2 p.m.: Get Cultured
Get an intimate, first-hand experience of the late conceptual artist Donald Judd’s iconic light installations at the Judd Foundation. Housed in a SoHo building that once served as Judd’s residence and studio, the foundation offers guided tours that provide the ideal context to explore Judd’s world, as well as a rare glimpse into SoHo's artistic mark on the city.
3:30 p.m.: Stock Up on Stationery
I love handcrafted stationery and I’ve rarely met a pencil I didn’t like. Two charming little shops are worth a visit for these analog treasures. Browne & Co. stationery at South Street Seaport specializes in small-batch printing and maintains a 19th-century letterpress for stationary and invitations. C.W. Pencil Enterprise on the Lower East Side stocks a surprisingly wide and inventive array of pencils from all around the world. You’ll find everything from scented pencils from Portugal to recycled, rainbow paper pencils from South Korea.
5 p.m.: Shop for Objects and Oddities
Imagine stepping into a beautiful town house of eccentric, world travelers who collect exquisite objects and oddities from far-flung destinations. Shelves and walls are lined with coral, glass, taxidermy, ceramics, insects, minerals, and antiques. Then, imagine being able to shop all of it. That’s Creel and Gow.
6 p.m.: Chic Reading
The constellation-frescoed ceiling and cozy couches courtesy of the French Embassy makes Albertine, an uptown French-English bookstore and reading room, the ideal place to put your feet up while thumbing through Proust or the latest edition of Paris Match.
8 p.m.: Dine in a Museum
In a lofty, elegant, and modernist space befitting its home at the Met Breuer, Flora Bar serves up some of the best seafood uptown. Enter the restaurant through the museum’s main entrance and order a selection of inventive small plates, paired with an artisanal wine from their notable selection.
- Nat Geo Expeditions
10 p.m.: Get Jazzed
After dinner, walk over to Bemelmans Bar, housed at the iconic Carlyle Hotel. The walls are lined with whimsical murals, illustrated by the author of the children’s book series Madeline, and serve as an ode to old New York. Grab a cocktail at the Art Deco bar and settle into a booth to listen to some live jazz. If you’re lucky, you may just catch Woody Allen performing with the Eddy Davis New Orleans Jazz Band. If that’s not a New York City moment, I don’t know what is.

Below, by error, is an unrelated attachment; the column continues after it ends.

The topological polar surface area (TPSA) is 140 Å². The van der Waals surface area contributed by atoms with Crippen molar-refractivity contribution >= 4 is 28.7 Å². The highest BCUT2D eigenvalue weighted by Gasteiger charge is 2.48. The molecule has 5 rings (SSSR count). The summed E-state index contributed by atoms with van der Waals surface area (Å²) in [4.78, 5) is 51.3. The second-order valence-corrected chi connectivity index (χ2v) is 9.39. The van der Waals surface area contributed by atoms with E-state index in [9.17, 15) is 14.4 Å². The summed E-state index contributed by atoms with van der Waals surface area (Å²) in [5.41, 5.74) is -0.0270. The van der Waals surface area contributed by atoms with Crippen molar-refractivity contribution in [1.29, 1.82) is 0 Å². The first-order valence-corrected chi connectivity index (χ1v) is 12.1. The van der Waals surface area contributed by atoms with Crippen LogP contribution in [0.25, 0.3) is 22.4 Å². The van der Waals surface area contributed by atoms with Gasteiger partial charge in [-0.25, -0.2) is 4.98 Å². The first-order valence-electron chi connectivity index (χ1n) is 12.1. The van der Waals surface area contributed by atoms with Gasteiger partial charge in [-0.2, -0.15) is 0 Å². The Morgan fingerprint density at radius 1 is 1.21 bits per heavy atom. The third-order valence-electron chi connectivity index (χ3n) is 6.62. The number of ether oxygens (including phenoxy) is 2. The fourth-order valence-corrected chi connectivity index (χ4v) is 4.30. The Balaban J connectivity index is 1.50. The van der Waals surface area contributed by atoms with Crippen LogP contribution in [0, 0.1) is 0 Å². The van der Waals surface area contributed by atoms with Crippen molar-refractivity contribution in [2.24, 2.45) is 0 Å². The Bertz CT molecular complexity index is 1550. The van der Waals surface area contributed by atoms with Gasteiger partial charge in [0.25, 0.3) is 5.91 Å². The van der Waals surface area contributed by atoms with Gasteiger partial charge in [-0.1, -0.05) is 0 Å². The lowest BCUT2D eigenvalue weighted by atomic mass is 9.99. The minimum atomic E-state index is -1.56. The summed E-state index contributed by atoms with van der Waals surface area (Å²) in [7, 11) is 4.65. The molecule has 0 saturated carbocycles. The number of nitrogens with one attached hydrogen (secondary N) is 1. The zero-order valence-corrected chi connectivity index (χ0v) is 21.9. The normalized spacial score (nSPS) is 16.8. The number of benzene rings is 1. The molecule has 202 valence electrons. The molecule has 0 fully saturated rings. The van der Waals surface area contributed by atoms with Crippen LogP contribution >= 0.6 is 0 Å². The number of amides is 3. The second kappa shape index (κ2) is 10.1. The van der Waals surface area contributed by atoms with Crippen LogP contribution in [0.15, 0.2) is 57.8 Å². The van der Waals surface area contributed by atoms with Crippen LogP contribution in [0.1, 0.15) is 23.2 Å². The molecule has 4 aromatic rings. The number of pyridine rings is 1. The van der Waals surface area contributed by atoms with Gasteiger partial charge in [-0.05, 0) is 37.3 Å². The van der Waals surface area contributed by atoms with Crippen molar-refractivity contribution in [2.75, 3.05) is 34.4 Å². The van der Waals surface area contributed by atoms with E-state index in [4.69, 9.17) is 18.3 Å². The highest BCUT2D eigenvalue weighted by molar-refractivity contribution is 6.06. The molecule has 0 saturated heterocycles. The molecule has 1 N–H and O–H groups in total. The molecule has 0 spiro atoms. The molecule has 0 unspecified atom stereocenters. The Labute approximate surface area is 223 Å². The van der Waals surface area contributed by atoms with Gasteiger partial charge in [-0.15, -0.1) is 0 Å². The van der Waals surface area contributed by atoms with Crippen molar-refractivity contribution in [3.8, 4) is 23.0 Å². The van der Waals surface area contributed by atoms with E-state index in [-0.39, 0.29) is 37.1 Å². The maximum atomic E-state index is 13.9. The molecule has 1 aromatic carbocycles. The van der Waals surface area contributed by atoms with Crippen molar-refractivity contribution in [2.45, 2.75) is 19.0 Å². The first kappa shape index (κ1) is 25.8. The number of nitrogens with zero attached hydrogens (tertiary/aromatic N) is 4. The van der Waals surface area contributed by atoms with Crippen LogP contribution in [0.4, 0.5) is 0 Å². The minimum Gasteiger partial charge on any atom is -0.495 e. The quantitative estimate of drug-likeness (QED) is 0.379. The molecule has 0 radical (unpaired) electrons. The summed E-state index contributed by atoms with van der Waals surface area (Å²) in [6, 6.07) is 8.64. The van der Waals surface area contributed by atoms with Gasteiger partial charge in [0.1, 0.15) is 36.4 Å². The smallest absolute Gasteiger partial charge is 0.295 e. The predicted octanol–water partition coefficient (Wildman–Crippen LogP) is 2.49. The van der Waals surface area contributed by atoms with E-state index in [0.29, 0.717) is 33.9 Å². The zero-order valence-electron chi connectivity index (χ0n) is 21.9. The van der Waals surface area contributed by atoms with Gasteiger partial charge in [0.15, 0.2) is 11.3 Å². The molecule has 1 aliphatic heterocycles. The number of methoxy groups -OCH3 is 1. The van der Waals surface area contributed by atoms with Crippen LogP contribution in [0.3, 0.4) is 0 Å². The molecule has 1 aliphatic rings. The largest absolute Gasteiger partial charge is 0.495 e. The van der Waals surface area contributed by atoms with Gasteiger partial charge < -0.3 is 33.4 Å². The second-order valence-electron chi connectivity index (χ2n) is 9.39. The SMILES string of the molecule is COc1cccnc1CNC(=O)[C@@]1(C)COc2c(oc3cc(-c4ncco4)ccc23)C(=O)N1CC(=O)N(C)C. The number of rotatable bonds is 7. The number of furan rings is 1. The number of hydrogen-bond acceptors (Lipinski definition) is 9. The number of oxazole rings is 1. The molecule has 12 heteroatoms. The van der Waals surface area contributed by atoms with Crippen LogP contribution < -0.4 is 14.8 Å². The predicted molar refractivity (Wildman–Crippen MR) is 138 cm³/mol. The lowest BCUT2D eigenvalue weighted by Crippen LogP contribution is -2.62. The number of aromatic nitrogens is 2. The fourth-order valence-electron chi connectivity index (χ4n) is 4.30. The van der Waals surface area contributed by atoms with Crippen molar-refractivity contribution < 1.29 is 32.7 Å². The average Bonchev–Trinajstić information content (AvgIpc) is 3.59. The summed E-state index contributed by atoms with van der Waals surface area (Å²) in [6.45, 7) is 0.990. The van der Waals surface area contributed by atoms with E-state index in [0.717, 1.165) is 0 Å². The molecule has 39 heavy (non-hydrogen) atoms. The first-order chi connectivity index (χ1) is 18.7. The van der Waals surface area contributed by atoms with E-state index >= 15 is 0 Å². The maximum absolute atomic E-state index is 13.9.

9:30 a.m.: Find the Best Cappuccino
Wake yourself up with a legendary cappuccino from notable, uptown people-watching perch, Via Quadronno.
Sunday 10 a.m.: Design Over Time
Some of the world’s greatest museums line Museum Mile in uptown Manhattan, from the Metropolitan Museum of Art to the Guggenheim. The masterpieces that lie inside deserve a dedicated weekend itinerary in and of themselves. For a shorter dose of quick inspiration on a busy day, the Cooper Hewitt is a beautiful museum dedicated to all things design. You’ll have the opportunity to marvel at the curves of a mid-century coffee pot alongside a limited edition 1990s cell phone. A quick roll around the iconic Spun Chairs in the garden is the perfect way to top off the visit.
12:30 p.m.: D.I.Y. Brunch
Brunch is a very serious NYC institution, and it’s hard to go wrong at the countless restaurants serving eggs alongside a strong mimosa. If you’re looking for a more D.I.Y. approach to Sunday morning, start your outing at the New York institution Zabar's. This family-owned gourmet grocer, specializing in smoked fish, cheeses, caviar, and everything in between, has been operating since 1934. Navigate the aisles to build a picnic feast to your liking, but don’t skip the fresh bagels, scallion cream cheese, and smoked salmon. Then head for Central Park.
2:30 p.m.: Feel Royal
After your picnic, stroll over to Strawberry Fields, a peaceful section of the park named after one of the favorite songs of singer, songwriter, and peace activist, John Lennon. Yoko Ono Lennon worked with the landscape architects to design a meditative "quiet zone" of the park. Or work off brunch by circling the 1.58-mile reservoir named for Jacqueline Kennedy Onassis, for whom the body of water was named in 1994. Stop for a photo op and soak up the spirit of the city.